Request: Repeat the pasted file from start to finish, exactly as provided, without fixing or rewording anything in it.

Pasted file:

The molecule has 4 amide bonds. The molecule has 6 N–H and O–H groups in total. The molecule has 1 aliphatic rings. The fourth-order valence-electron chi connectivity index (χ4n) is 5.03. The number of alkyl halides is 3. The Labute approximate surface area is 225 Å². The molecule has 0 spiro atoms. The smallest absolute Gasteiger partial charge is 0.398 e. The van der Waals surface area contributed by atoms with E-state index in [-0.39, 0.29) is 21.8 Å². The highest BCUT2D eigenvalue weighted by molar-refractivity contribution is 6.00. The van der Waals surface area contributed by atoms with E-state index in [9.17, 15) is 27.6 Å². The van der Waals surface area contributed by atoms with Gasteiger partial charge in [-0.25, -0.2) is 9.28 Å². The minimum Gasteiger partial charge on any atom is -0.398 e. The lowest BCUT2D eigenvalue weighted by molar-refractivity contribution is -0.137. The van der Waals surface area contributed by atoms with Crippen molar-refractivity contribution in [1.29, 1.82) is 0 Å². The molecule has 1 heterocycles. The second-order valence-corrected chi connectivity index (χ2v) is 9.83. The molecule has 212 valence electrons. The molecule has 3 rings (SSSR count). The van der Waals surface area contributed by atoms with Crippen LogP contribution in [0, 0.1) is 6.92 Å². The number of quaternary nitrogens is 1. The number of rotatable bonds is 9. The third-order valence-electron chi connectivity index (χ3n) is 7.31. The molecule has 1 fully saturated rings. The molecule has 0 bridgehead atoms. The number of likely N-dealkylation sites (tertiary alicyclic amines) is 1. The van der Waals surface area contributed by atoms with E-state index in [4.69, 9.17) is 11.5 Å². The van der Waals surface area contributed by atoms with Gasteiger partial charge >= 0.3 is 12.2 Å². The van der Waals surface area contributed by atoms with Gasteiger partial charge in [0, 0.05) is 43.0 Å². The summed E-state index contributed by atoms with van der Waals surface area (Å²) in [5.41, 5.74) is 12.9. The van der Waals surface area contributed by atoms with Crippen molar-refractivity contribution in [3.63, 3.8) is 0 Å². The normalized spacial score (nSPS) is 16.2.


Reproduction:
The molecule has 4 amide bonds. The molecule has 6 N–H and O–H groups in total. The molecule has 1 aliphatic rings. The fourth-order valence-electron chi connectivity index (χ4n) is 5.03. The number of alkyl halides is 3. The Labute approximate surface area is 225 Å². The molecule has 0 spiro atoms. The smallest absolute Gasteiger partial charge is 0.398 e. The van der Waals surface area contributed by atoms with E-state index in [-0.39, 0.29) is 21.8 Å². The highest BCUT2D eigenvalue weighted by molar-refractivity contribution is 6.00. The van der Waals surface area contributed by atoms with E-state index in [9.17, 15) is 27.6 Å². The van der Waals surface area contributed by atoms with Gasteiger partial charge in [-0.25, -0.2) is 9.28 Å². The minimum Gasteiger partial charge on any atom is -0.398 e. The lowest BCUT2D eigenvalue weighted by molar-refractivity contribution is -0.137. The van der Waals surface area contributed by atoms with Crippen molar-refractivity contribution in [1.29, 1.82) is 0 Å². The molecule has 1 heterocycles. The second-order valence-corrected chi connectivity index (χ2v) is 9.83. The molecule has 212 valence electrons. The molecule has 3 rings (SSSR count). The van der Waals surface area contributed by atoms with Crippen LogP contribution in [0, 0.1) is 6.92 Å². The number of quaternary nitrogens is 1. The number of rotatable bonds is 9. The third-order valence-electron chi connectivity index (χ3n) is 7.31. The molecule has 1 fully saturated rings. The molecule has 0 bridgehead atoms. The number of likely N-dealkylation sites (tertiary alicyclic amines) is 1. The van der Waals surface area contributed by atoms with E-state index in [4.69, 9.17) is 11.5 Å². The van der Waals surface area contributed by atoms with Gasteiger partial charge >= 0.3 is 12.2 Å². The van der Waals surface area contributed by atoms with Gasteiger partial charge in [0, 0.05) is 43.0 Å². The summed E-state index contributed by atoms with van der Waals surface area (Å²) in [5.41, 5.74) is 12.9. The van der Waals surface area contributed by atoms with Crippen molar-refractivity contribution in [3.63, 3.8) is 0 Å². The normalized spacial score (nSPS) is 16.2.